when an object, say, a remotely retractable rod is revolving about a fixed axis on a frictionless ice ( so Fn=mg are all the forces act on it )

if i press the button to remotely retract the rod from lenght l to lenght l1 (l1< l). Then momenta should be Iw = I1w1 where I1w.

the only force acting could only be the force to pull the rod inward which is directed towards the axis, hence, has zero torque is acting on the system

if there is zero torque, we got Σtorque = Iα = 0, hence, α=0

if angular acceleration = 0 then how could w change?

  • $\begingroup$ Conservation of angular momentum always holds, it might just be not that easy to see where it goes. In your case: Where does your 'retractable rod' go? Into the ice? Does it only get shorter? $\endgroup$ – Anedar Aug 17 '16 at 7:32
  • $\begingroup$ part of it goes inside the rest of the rod $\endgroup$ – emanon Aug 17 '16 at 7:47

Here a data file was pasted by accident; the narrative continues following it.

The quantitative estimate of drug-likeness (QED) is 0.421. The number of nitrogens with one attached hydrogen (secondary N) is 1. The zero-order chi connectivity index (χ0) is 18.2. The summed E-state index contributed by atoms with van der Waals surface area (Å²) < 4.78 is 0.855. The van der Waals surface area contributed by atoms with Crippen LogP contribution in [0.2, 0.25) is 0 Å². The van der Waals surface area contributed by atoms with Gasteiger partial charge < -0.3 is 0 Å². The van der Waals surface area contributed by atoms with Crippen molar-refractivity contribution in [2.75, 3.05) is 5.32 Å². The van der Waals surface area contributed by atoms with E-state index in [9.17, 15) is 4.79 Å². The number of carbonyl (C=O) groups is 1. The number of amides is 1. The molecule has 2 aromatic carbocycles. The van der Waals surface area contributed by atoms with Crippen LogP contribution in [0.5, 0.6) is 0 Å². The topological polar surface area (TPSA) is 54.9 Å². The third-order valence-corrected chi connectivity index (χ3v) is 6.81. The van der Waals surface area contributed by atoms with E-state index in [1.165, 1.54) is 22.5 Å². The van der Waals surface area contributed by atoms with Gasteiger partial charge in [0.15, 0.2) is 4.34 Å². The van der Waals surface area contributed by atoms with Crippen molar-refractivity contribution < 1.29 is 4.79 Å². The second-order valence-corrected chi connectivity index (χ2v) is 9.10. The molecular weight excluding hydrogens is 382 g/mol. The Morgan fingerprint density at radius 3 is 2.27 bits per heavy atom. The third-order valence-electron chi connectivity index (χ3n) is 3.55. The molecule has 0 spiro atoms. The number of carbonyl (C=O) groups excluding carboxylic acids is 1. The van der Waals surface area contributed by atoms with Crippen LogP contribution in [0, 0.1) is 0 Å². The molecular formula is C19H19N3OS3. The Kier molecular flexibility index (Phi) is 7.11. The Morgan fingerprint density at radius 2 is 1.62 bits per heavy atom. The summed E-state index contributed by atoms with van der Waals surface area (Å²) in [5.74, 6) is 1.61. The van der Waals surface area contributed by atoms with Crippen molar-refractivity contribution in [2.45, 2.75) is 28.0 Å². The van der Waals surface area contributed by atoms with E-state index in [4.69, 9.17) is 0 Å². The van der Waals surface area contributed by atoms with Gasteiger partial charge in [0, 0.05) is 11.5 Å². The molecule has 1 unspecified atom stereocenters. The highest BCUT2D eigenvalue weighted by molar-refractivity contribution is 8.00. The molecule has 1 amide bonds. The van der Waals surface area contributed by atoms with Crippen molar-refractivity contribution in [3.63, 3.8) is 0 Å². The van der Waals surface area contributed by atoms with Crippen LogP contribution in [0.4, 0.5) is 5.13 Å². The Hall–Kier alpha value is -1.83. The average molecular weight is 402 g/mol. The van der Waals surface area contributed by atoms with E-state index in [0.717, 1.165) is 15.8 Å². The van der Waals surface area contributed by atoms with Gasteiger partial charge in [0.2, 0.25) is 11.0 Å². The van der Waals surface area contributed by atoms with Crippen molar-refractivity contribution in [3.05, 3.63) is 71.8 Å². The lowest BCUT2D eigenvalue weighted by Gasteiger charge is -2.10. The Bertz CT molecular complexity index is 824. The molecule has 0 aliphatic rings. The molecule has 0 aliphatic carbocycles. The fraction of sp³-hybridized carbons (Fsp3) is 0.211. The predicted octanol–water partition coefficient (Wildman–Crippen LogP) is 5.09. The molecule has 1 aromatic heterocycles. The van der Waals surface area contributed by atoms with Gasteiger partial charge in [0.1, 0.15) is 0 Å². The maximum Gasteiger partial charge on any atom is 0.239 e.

• $\begingroup$ The next question to ask is, of course, does the rotational energy rise, fall or remain the same and if it changes, where did it come-from/go-to? $\endgroup$ – dmckee Aug 17 '16 at 16:45

Angular momentum is conserved. Since the moment of inertia decreases, the angular velocity will increase. No external torque is necessary.

Internally there are several forces at work however. You already mentioned the force needed to pull the rod inwards. There is yet another force: Before the shortening, the outer pieces of the rod have a higher velocity (note: regular velocity, not angular velocity) than the the center piece. When contracting the rod, the outer pieces get slowed down by the center piece and the center parts get accelerated by the outer pieces. This is probably the force you were missing.

Note that figure skaters do this all the time to do a fast spinning pirouette.

  • $\begingroup$ seems to make sense. But if total torque is zero, shouldn't α be zero regardless of the moment of inertia : 0=Iα hence α=0 whatever I equals $\endgroup$ – emanon Aug 17 '16 at 8:39
  • 2
    $\begingroup$ No, because $$\frac{d L}{dt}=\frac{d (I \omega)}{dt}=I \frac{d\omega}{dt}+ \omega \frac{dI}{dt}$$ $\endgroup$ – Crimson Aug 17 '16 at 8:56

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